- Kristin Armstrong -
I don't have a runner's body, but I have a runner's heart -and that is all you need.
- Jennifer Morris -
I don't have time is the grown-up version of The dog ate my homework. No Excuses. Just Run.
- Vasia Stamati. -
We have all learned everything we know physically—from walking to running a marathon—by trial and error, so there's no reason to become our own worst enemies when we suffer a setback. From time to time everyone falls short of their goals. It's an illusion to believe that champions succeed because they do everything perfectly. You can be certain that every archer who hits the bull's-eye has also missed the bull's-eye a thousand times while learning the skill.
- Amby Burfoot -
A lot of people run a race to see who is fastest. I run to see who has the most guts, who can punish himself into exhausting pace, and then at the end, punish himself even more.
- Steve Prefontaine -
When you see runners in town is easy to distinguish beginners from veterans. The ones panting are beginners; the ones with quiet, measured breathing are the veterans. Their hearts, lost in thought, slowly tick away time. When we pass each other on the road, we listen to the rhythm of each other's breathing, and sense the way the other person is ticking away the moments.
- Haruki Murakami -
Races are all about energy management. I don't know who was the first to say this, but truer words were never spoken. The only thing worse than running out of energy a mile from the finish line is finishing the race with energy left over.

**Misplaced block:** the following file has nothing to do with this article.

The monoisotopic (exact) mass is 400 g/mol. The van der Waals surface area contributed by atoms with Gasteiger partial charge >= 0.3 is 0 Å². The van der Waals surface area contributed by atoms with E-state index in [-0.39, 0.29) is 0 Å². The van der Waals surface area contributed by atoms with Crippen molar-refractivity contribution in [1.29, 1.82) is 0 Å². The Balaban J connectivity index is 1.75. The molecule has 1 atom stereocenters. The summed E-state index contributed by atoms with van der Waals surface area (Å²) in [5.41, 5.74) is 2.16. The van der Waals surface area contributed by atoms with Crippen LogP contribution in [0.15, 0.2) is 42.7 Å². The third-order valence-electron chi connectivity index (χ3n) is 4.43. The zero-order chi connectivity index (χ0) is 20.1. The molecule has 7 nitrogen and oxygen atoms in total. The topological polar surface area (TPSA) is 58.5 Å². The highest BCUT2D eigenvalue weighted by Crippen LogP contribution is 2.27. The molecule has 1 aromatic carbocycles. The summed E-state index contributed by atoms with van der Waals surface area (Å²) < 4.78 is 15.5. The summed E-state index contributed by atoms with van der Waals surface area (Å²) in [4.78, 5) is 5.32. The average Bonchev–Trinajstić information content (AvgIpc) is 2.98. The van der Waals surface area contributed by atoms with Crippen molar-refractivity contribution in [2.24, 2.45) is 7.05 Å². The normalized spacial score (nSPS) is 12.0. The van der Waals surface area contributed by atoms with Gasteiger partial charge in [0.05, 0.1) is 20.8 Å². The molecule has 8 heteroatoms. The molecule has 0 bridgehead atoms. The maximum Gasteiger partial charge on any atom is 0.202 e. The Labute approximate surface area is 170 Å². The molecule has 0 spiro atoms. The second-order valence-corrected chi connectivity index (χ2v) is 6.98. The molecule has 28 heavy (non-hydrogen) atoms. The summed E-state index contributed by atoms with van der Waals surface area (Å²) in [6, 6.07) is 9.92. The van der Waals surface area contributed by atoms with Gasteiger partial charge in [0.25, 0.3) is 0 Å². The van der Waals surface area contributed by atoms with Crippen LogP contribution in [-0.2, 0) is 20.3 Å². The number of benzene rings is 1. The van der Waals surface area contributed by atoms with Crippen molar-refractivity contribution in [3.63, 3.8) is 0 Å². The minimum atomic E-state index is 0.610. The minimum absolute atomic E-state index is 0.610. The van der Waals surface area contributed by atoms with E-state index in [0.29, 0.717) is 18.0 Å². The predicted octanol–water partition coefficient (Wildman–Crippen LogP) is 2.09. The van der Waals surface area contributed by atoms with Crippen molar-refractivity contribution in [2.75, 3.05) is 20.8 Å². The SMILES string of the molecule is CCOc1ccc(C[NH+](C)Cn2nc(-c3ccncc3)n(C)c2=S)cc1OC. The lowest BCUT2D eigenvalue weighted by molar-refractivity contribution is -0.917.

- Mark Remy -
I used to feel pretty sometimes. And then I started running. It was hard. My face was red, I would sweat profusely, my nose would run when it was cold, and no matter how many different pairs of shorts I tried, my thighs always seemed to rub together. The first time I saw my race photos, I cringed. Did I really look like THAT when I ran? Yes, in my past, sometimes I would feel pretty. But thanks to running and triathlon, I gained scars on every elbow, knee, and hip, a crooked nose, and tan lines that would put zebras to shame. Things had changed, in a big way. I stopped worrying about the red face and sweating and realized that the feeling of crossing a finish line was so much better than any good hair day. Yes, in my past, sometimes I would feel pretty. But now, thanks to running and triathlon, things are different. With my crooked nose, battle scars and spandex, I don’t feel pretty anymore. I feel beautiful.
- Susan Lacke -